Fairey Seafox

"Seafox" redirects here. For other uses, see Sea Fox.
Role ship-borne reconnaissance seaplane
National origin United Kingdom
Manufacturer Fairey Aviation
First flight 27 May 1936
Introduction 23 April 1937
Primary user Royal Navy (Fleet Air Arm)
Number built 66

The Fairey Seafox was a 1930s British reconnaissance floatplane designed and built by Fairey for the Fleet Air Arm. It was designed to be catapulted from the deck of a light cruiser and served in the Second World War. Of the 66 built, two were finished as landplanes.

Design and development

The Fairey Seafox was built to satisfy Air Ministry Specification S.11/32. The first of two prototypes appeared in 1936, first flying on 27 May 1936,[1] and the first of the 64 production aircraft were delivered in 1937.[2] The flights were organised as 700 Naval Air Squadron of the Fleet Air Arm.

The fuselage was of all-metal monocoque construction, the wings being covered with metal on the leading edge, otherwise fabric. It was powered by a 16-cylinder 395 hp (295 kW) air-cooled Napier Rapier H engine. It cruised at 106 mph (171 km/h), had a range of 440 mi (710 km).

Although the Seafox handled well, it was criticized for being underpowered, engine cooling was poor and landing speeds were higher than desired.

Operational history

In 1939, a Seafox played a part in the attack on the German pocket battleship Admiral Graf Spee, by spotting for the naval gunners. This led to the ship's destruction after the Battle of the River Plate.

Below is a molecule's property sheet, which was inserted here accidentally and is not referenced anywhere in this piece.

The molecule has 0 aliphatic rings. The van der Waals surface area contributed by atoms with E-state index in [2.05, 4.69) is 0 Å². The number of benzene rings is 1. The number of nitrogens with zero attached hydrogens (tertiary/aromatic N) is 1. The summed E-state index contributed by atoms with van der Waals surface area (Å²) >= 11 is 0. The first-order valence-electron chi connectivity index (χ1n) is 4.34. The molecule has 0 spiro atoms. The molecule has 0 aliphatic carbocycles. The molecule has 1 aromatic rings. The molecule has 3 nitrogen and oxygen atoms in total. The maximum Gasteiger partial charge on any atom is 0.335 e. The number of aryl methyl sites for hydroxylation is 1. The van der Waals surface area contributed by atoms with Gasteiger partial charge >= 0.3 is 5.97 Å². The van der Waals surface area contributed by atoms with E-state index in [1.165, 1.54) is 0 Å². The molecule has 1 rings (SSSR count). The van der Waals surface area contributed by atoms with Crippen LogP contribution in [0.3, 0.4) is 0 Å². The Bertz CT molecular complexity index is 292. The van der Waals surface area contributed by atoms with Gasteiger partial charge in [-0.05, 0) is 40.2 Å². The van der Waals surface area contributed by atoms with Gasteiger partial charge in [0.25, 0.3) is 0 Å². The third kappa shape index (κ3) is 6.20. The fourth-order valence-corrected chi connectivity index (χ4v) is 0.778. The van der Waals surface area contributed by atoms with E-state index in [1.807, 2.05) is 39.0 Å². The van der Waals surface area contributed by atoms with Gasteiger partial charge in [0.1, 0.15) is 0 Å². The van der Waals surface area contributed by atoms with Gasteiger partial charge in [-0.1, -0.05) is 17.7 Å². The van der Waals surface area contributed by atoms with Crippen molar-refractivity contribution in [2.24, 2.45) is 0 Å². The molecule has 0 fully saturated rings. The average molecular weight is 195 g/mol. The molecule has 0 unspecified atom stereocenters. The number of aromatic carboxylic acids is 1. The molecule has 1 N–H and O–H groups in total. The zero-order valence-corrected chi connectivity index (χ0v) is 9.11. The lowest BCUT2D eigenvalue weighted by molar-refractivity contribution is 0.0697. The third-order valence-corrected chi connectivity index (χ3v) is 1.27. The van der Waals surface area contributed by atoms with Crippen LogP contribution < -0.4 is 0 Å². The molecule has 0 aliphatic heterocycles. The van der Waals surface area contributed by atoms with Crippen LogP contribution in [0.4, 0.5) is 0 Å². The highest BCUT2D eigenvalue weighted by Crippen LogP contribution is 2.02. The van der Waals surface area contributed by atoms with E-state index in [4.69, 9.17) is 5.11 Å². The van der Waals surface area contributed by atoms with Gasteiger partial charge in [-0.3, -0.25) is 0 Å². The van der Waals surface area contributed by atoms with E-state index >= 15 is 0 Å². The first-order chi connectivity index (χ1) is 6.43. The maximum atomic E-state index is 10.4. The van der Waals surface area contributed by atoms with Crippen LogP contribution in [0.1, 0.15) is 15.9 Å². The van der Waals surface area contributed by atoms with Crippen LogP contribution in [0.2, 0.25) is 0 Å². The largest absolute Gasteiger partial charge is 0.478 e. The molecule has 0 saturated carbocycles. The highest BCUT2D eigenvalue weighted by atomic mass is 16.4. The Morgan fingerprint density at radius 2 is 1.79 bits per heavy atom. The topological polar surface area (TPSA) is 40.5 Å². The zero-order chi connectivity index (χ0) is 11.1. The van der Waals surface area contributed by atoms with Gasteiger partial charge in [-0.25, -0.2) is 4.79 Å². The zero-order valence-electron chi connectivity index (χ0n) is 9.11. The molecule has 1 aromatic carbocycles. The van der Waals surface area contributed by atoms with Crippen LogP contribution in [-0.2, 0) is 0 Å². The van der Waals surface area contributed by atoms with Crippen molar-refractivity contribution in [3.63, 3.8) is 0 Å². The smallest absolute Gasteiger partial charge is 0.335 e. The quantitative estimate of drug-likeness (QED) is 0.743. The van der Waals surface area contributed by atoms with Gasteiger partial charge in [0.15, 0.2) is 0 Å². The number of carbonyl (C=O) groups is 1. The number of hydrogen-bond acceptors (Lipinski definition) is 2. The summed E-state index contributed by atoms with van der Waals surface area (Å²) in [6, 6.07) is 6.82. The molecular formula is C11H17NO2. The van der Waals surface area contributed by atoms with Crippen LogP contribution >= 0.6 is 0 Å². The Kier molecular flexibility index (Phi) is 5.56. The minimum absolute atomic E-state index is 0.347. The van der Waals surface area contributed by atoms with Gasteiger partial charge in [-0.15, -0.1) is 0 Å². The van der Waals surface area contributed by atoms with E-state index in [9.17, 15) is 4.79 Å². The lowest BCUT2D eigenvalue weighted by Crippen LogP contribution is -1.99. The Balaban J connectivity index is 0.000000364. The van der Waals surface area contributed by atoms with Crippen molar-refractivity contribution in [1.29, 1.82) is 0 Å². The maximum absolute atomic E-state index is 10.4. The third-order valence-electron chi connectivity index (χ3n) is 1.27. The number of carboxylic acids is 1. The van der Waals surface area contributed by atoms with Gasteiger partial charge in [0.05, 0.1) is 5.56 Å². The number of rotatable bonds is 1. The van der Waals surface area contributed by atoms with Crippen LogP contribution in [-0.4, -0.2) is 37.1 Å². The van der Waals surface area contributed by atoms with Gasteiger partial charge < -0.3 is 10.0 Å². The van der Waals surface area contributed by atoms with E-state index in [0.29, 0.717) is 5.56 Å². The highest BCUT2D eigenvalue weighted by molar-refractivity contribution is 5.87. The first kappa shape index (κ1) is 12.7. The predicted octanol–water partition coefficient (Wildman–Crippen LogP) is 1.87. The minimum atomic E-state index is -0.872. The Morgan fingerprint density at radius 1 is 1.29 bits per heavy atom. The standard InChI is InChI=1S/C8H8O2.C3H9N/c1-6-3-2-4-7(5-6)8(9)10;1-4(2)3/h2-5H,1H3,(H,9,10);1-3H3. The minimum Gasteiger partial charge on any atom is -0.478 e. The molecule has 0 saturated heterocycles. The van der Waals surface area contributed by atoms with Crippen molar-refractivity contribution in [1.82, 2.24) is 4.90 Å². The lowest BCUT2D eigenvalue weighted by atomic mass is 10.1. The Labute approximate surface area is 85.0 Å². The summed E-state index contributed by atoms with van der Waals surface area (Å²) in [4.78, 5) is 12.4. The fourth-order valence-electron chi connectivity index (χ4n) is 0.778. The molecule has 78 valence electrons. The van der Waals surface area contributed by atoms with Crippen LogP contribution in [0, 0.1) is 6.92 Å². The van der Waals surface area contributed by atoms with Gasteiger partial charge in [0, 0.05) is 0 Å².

Seafoxes remained in service until 1943; they operated during the early part of the war from the cruisers HMS Emerald, Neptune, Orion, Ajax, Arethusa and Penelope and the armed merchant cruisers HMS Pretoria Castle, Asturias and Alcantara.


 United Kingdom


Data from Fairey Aircraft since 1915 [3]

General characteristics



See also

Aircraft of comparable role, configuration and era
Related lists



  1. Taylor 1974, p.285.
  2. Taylor 1974, p.287.
  3. Taylor 1974, p.288.


  • "For Light Reconnaissance" (PDF). Flight, 9 December 1937. pp. 570–574.
  • Mondey, David. The Hamlyn Concise Guide to British Aircraft of World War II. London; New York: Aerospace Publishing Ltd., 1982. P.87. ISBN 0-600-34951-9, ISBN 0-600-34967-5.
  • Taylor, H.A. Fairey Aircraft since 1915. London: Putnam, 1974. ISBN 0-370-00065-X.
Wikimedia Commons has media related to Fairey Seafox.
This article is issued from Wikipedia - version of the 7/14/2016. The text is available under the Creative Commons Attribution/Share Alike but additional terms may apply for the media files.